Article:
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Guilt In Franz Kafka's Metamorphosis

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Metamorphosis Essay From the very beginning of the novel, the Metamorphosis, when Gregor explains, “If I didn’t hold back for my parent’s sake, I’d have quit ages ago. I would go to the boss and state my opinion out loud from the bottom of my heart” (Kafka 14), it is evident that Gregor felt obligated to provide an income for his family. Proceeding these feelings of obligation, Gregor experienced a massive amount of guilt as he could no longer support the rest of his family financially, due to his transformation into a gargantuan pest. Throughout the Metamorphosis, Gregor’s guilt consumed his thoughts and ultimately resulted in a strain in the relationships with his family members. Gregor felt guilty because he could no longer provide for…show more content…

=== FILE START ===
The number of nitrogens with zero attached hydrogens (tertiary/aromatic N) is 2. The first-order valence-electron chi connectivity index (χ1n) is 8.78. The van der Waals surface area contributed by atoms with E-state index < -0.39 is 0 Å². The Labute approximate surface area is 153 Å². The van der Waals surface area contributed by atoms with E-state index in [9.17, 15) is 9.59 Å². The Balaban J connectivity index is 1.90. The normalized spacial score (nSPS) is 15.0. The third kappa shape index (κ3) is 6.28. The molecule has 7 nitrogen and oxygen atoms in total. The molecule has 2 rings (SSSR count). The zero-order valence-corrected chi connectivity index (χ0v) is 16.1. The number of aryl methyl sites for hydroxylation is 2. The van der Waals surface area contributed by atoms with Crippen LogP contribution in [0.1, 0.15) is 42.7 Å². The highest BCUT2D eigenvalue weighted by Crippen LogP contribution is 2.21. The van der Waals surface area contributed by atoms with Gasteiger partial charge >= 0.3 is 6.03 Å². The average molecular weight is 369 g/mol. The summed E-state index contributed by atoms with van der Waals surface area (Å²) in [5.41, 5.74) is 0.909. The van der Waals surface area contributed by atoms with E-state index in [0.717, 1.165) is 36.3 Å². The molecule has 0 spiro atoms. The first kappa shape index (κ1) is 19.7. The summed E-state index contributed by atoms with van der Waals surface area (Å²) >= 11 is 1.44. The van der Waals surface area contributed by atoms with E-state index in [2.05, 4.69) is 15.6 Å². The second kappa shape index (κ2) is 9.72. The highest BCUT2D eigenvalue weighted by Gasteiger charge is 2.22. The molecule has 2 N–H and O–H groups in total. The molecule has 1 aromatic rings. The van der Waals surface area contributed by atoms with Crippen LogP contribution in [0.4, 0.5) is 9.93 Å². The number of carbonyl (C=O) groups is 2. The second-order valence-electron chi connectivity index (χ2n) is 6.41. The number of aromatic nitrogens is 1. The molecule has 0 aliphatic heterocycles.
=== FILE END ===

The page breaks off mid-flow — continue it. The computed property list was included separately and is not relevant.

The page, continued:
Despite his negative attitude towards his job, Gregor continues to work. Gregor thinks to himself, “Oh God, what a strenuous occupation I’ve chosen! Always on the road, day out, day in. The rigors of the job are much greater than if i were working locally, and furthermore, the nuisances of traveling are always imposed upon me-the worries about train connections, bad meals at irregular intervals, fleeting human contact that is ever-changing, never lasting, and never expected to be genuine. To the devil with it all!” (Kafka 14). Although he had just awoken to find himself transformed into a gigantic bug, Gregor worried more about how much he despised his work. The pressure that the family placed on Gregor led him to be less concerned with his own well-being; furthermore, his inability to get to work makes Gregor feel guilty. Gregor is enslaved to his job and his family; when his mother said, "'Believe me, sir, there's something the matter with him. Otherwise how would Gregor have missed a train? That boy has nothing in his mind but the business. It's almost begun to rile me that he never goes out nights. He's been back in the city for eight days now, but every night he's home. He sits there with us at the table, quietly reading the paper or studying timetables" (10), it illustrates that Gregor essentially dedicates his time to nothing but his work. He has no immediate friends or coworkers and sulked as he went through his day-to-day
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